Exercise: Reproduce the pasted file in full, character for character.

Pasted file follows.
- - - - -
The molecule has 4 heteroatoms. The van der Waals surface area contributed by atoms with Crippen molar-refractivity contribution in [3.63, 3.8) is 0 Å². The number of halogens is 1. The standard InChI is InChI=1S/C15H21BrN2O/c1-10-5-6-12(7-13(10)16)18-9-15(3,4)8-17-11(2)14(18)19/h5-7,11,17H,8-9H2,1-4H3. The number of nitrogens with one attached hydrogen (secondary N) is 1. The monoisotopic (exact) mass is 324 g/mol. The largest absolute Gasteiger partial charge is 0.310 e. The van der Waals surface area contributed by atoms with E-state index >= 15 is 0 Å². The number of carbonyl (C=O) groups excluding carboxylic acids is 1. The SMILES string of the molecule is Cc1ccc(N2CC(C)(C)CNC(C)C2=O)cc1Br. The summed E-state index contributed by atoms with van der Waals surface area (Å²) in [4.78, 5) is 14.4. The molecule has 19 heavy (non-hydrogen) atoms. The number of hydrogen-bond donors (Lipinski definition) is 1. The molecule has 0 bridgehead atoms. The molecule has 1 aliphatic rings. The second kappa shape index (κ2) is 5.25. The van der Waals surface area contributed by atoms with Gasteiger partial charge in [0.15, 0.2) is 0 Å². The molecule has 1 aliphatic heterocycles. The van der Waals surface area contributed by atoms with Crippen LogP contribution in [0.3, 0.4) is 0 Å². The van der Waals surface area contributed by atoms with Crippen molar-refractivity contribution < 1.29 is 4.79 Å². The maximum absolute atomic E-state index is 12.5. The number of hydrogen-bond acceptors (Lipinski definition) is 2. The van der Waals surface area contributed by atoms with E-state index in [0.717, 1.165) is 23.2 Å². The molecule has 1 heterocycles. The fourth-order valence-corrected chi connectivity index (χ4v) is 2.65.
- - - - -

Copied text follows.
The molecule has 4 heteroatoms. The van der Waals surface area contributed by atoms with Crippen molar-refractivity contribution in [3.63, 3.8) is 0 Å². The number of halogens is 1. The standard InChI is InChI=1S/C15H21BrN2O/c1-10-5-6-12(7-13(10)16)18-9-15(3,4)8-17-11(2)14(18)19/h5-7,11,17H,8-9H2,1-4H3. The number of nitrogens with one attached hydrogen (secondary N) is 1. The monoisotopic (exact) mass is 324 g/mol. The largest absolute Gasteiger partial charge is 0.310 e. The van der Waals surface area contributed by atoms with E-state index >= 15 is 0 Å². The number of carbonyl (C=O) groups excluding carboxylic acids is 1. The SMILES string of the molecule is Cc1ccc(N2CC(C)(C)CNC(C)C2=O)cc1Br. The summed E-state index contributed by atoms with van der Waals surface area (Å²) in [4.78, 5) is 14.4. The molecule has 19 heavy (non-hydrogen) atoms. The number of hydrogen-bond donors (Lipinski definition) is 1. The molecule has 0 bridgehead atoms. The molecule has 1 aliphatic rings. The second kappa shape index (κ2) is 5.25. The van der Waals surface area contributed by atoms with Gasteiger partial charge in [0.15, 0.2) is 0 Å². The molecule has 1 aliphatic heterocycles. The van der Waals surface area contributed by atoms with Crippen LogP contribution in [0.3, 0.4) is 0 Å². The van der Waals surface area contributed by atoms with Crippen molar-refractivity contribution < 1.29 is 4.79 Å². The maximum absolute atomic E-state index is 12.5. The number of hydrogen-bond acceptors (Lipinski definition) is 2. The van der Waals surface area contributed by atoms with E-state index in [0.717, 1.165) is 23.2 Å². The molecule has 1 heterocycles. The fourth-order valence-corrected chi connectivity index (χ4v) is 2.65.